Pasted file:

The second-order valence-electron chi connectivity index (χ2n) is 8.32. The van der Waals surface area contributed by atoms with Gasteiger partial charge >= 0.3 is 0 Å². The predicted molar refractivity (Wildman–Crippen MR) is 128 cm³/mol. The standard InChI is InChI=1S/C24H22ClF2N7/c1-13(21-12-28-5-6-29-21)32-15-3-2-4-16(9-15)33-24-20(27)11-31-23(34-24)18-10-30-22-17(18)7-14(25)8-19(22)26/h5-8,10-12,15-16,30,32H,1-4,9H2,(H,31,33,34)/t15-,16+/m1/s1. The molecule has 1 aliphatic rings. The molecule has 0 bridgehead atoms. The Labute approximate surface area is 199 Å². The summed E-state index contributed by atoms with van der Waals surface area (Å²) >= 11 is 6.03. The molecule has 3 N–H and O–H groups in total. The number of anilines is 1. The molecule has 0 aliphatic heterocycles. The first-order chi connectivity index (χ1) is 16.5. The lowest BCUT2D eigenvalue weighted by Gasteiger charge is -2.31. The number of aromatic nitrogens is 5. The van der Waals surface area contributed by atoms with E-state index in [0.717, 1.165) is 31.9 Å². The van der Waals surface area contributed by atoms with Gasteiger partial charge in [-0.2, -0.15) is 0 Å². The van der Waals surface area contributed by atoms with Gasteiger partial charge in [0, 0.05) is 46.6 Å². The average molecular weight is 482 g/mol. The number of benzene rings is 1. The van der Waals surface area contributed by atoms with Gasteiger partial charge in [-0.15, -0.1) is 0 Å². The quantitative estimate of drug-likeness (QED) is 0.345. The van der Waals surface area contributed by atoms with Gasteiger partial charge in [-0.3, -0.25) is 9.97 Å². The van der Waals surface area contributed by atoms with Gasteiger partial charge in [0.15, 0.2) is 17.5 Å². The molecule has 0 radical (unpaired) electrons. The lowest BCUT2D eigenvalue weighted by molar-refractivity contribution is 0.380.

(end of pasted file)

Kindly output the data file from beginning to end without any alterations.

The second-order valence-electron chi connectivity index (χ2n) is 8.32. The van der Waals surface area contributed by atoms with Gasteiger partial charge >= 0.3 is 0 Å². The predicted molar refractivity (Wildman–Crippen MR) is 128 cm³/mol. The standard InChI is InChI=1S/C24H22ClF2N7/c1-13(21-12-28-5-6-29-21)32-15-3-2-4-16(9-15)33-24-20(27)11-31-23(34-24)18-10-30-22-17(18)7-14(25)8-19(22)26/h5-8,10-12,15-16,30,32H,1-4,9H2,(H,31,33,34)/t15-,16+/m1/s1. The molecule has 1 aliphatic rings. The molecule has 0 bridgehead atoms. The Labute approximate surface area is 199 Å². The summed E-state index contributed by atoms with van der Waals surface area (Å²) >= 11 is 6.03. The molecule has 3 N–H and O–H groups in total. The number of anilines is 1. The molecule has 0 aliphatic heterocycles. The first-order chi connectivity index (χ1) is 16.5. The lowest BCUT2D eigenvalue weighted by Gasteiger charge is -2.31. The number of aromatic nitrogens is 5. The van der Waals surface area contributed by atoms with E-state index in [0.717, 1.165) is 31.9 Å². The van der Waals surface area contributed by atoms with Gasteiger partial charge in [-0.2, -0.15) is 0 Å². The van der Waals surface area contributed by atoms with Gasteiger partial charge in [0, 0.05) is 46.6 Å². The average molecular weight is 482 g/mol. The number of benzene rings is 1. The van der Waals surface area contributed by atoms with Gasteiger partial charge in [-0.15, -0.1) is 0 Å². The quantitative estimate of drug-likeness (QED) is 0.345. The van der Waals surface area contributed by atoms with Gasteiger partial charge in [-0.3, -0.25) is 9.97 Å². The van der Waals surface area contributed by atoms with Gasteiger partial charge in [0.15, 0.2) is 17.5 Å². The molecule has 0 radical (unpaired) electrons. The lowest BCUT2D eigenvalue weighted by molar-refractivity contribution is 0.380.